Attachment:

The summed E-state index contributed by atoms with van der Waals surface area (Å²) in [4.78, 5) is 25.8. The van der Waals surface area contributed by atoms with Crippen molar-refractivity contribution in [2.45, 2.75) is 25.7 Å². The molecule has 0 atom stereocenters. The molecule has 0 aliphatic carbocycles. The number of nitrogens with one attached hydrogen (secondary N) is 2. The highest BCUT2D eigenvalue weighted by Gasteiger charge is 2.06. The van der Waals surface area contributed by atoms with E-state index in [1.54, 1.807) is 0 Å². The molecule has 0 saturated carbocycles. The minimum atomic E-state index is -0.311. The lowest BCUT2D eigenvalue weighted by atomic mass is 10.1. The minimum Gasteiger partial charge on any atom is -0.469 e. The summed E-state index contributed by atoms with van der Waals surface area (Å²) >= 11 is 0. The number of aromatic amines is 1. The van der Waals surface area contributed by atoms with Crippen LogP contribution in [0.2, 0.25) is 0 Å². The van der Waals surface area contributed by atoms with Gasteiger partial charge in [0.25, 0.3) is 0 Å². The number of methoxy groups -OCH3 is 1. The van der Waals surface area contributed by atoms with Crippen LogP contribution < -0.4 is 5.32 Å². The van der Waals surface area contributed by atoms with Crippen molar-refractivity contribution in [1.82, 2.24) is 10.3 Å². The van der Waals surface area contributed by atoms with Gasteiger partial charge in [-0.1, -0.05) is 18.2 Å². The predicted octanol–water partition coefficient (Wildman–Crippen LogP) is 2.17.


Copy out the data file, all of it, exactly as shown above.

The summed E-state index contributed by atoms with van der Waals surface area (Å²) in [4.78, 5) is 25.8. The van der Waals surface area contributed by atoms with Crippen molar-refractivity contribution in [2.45, 2.75) is 25.7 Å². The molecule has 0 atom stereocenters. The molecule has 0 aliphatic carbocycles. The number of nitrogens with one attached hydrogen (secondary N) is 2. The highest BCUT2D eigenvalue weighted by Gasteiger charge is 2.06. The van der Waals surface area contributed by atoms with E-state index in [1.54, 1.807) is 0 Å². The molecule has 0 saturated carbocycles. The minimum atomic E-state index is -0.311. The lowest BCUT2D eigenvalue weighted by atomic mass is 10.1. The minimum Gasteiger partial charge on any atom is -0.469 e. The summed E-state index contributed by atoms with van der Waals surface area (Å²) >= 11 is 0. The number of aromatic amines is 1. The van der Waals surface area contributed by atoms with Crippen LogP contribution in [0.2, 0.25) is 0 Å². The van der Waals surface area contributed by atoms with Gasteiger partial charge in [0.25, 0.3) is 0 Å². The number of methoxy groups -OCH3 is 1. The van der Waals surface area contributed by atoms with Crippen LogP contribution < -0.4 is 5.32 Å². The van der Waals surface area contributed by atoms with Crippen molar-refractivity contribution in [1.82, 2.24) is 10.3 Å². The van der Waals surface area contributed by atoms with Gasteiger partial charge in [-0.1, -0.05) is 18.2 Å². The predicted octanol–water partition coefficient (Wildman–Crippen LogP) is 2.17.